Understanding Photoshop is a biweekly column that takes an in-depth look at how digital photographs are built and manipulated. It is a college-level course in plain English for free at Photofocus. To learn more see this article.

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People often get confused when determining which settings to scan with. Too little information and the picture goes soft. Too much information and the scanner slows to a crawl. The answer is to know your intended output resolution as well as your device.

Color printer isolated on white

photo by Avantgarde

Determining resolution

In this example, let’s say you need to create a 20-inch-wide poster. You also intend that it will be printed on a high-quality press requiring 300 ppi, use this calculation:

20 (inches) 300 (ppi) 1.25 (pad for flexibility) = 7500 pixels

Do not adjust your scanners dpi (or ppi) settings. Rather, crop the image after running a preview scan. You can then adjust the scanners resolution by looking at the output size of the scanned file. As you adjust the output file size, the scanning software will automatically determine the appropriate settings for samples per inch. All scanners tell you just how many samples you are about to capture. Looking at these numbers gives you a truer sense of the end result. Total pixel count is much more important than dpi, especially when scanning images of various original sizes.

Scanning previously printed items?

If you are scanning an image that has been previously printed in a book or magazine, you may need to de-screen it. Look to see if your scanner offers a hardware-based de-screening option.

image by magraphics.eu

Scanner operation

It is safe to say that every scanner model is a little different. Hardware manufacturers must write software that allows the scanner to interface with your computer. When choosing a scanner, be sure it works with your computers operating system (always check the box or manufacturers Web site carefully). Here are the steps to operate a scanner:

  1. Before scanning an image, install the software and drivers needed by your scanner. These are usually included on a disc provided by the manufacturer or are offered for download from its Web site. This software runs as an independent program, but Photoshop can open the resulting scans. Some scanners can also work directly from inside Photoshop by choosing File > Import > Images from Device, so be sure to see your scanners documentation.
  2. Ensure that the scanner is lying flat, or you may get misregistered scans.
  3. Place your photos on the scanner and make sure they are straight. Use the edges to help you maintain parallel edges on your photos.
  4. Run a preview scan first to check image placement and details.
  5. If your scanner allows it, set the white and black points before scanning. This is accomplished by making a preview scan, and then using your scanners software to identify a black and a white point in the image. You can then use Photoshops color correction tools to adjust the white and black points as well as make additional color changes. Every scanning software program is different, so be sure to read the documentation included with the scanner or on the manufacturers Web site.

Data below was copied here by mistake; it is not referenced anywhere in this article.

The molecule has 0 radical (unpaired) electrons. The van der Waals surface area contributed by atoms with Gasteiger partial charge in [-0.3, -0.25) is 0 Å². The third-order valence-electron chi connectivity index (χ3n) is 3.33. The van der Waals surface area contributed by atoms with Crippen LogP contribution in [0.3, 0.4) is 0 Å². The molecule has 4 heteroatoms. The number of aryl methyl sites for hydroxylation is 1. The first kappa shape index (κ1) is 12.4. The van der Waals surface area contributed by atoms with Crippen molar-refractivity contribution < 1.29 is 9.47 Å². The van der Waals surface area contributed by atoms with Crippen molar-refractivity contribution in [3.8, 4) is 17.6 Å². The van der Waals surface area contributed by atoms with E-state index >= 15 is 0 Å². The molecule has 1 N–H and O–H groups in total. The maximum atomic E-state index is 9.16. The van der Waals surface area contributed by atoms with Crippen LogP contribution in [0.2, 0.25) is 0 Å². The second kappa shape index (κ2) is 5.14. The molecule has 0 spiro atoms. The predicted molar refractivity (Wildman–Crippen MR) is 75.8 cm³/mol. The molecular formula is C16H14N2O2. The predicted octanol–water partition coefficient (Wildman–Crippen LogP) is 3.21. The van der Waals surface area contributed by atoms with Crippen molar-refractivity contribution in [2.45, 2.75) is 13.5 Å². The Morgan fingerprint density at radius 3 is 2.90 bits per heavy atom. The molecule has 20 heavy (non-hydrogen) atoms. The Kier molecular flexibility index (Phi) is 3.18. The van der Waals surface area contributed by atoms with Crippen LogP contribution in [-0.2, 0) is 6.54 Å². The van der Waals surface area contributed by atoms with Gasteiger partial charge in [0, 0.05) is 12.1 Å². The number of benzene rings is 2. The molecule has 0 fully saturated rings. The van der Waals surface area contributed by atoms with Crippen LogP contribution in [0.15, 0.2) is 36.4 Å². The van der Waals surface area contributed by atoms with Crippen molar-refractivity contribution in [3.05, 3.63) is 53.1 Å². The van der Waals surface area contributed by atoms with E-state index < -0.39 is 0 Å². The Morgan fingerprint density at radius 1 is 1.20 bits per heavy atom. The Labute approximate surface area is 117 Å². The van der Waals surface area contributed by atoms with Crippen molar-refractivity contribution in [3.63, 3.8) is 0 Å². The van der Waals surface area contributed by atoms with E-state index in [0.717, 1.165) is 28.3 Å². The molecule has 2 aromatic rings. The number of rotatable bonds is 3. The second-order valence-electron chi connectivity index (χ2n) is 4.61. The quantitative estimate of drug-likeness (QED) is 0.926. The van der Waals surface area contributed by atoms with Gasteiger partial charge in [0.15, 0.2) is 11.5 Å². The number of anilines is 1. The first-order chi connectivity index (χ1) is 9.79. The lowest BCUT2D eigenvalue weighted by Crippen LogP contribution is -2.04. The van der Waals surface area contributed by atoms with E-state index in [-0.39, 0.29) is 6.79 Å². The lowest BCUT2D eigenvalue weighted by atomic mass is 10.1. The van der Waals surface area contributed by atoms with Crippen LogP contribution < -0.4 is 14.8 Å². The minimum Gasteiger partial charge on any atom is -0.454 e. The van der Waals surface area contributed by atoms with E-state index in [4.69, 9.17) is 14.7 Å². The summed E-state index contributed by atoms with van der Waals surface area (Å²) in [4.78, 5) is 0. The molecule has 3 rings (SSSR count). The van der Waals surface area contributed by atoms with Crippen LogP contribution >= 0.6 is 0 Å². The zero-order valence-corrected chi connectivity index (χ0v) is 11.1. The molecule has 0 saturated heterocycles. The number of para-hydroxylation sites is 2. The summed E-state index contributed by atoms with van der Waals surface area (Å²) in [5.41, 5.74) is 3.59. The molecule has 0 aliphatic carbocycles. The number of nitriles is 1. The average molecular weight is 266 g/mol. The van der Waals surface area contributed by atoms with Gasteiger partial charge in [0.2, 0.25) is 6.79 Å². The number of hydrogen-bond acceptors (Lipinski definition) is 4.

6. Scan slightly higher than the quality you need; for example, scan at 300 spi for newsprint, even though you may only deliver it at 170 ppi. The extra pixel information allows you to zoom in for further corrections. It also gives you extra pixels in case you need to crop the image.
  7. Save to formats such as TIFF (Tagged Image File Format, a standard in the print industry). This file format is efficient for storage and supports lossless compression to reduce file size. The Photoshop (PSD) format is great for layered files but is not as efficient for single-layer files. Always save the file using the appropriate extension for your file type.

Capture more than you need

Theres no need to overdo it, but I always recommend capturing two to three times more data than you will need. For example, if you will be outputting a Web graphic at 800 600, you should capture at least 1600 1200 pixels to start. Having the extra pixel data will give you more details to work with when zooming in for touchup. It also allows you to make decisions about cropping and reformatting.

Crooked scan? Fix it later with PhotoshopFig 03_13 Crop

In order to save time, I like to load as many images onto the scanner bed as possible Then, if you get crooked photos when scanning, you can use a Photoshop automation command to automatically crop and straighten your images.

Simply open the file and then select File > Automate > Crop and Straighten Photos. You’ll find two Crop and Straighten demo files here and here.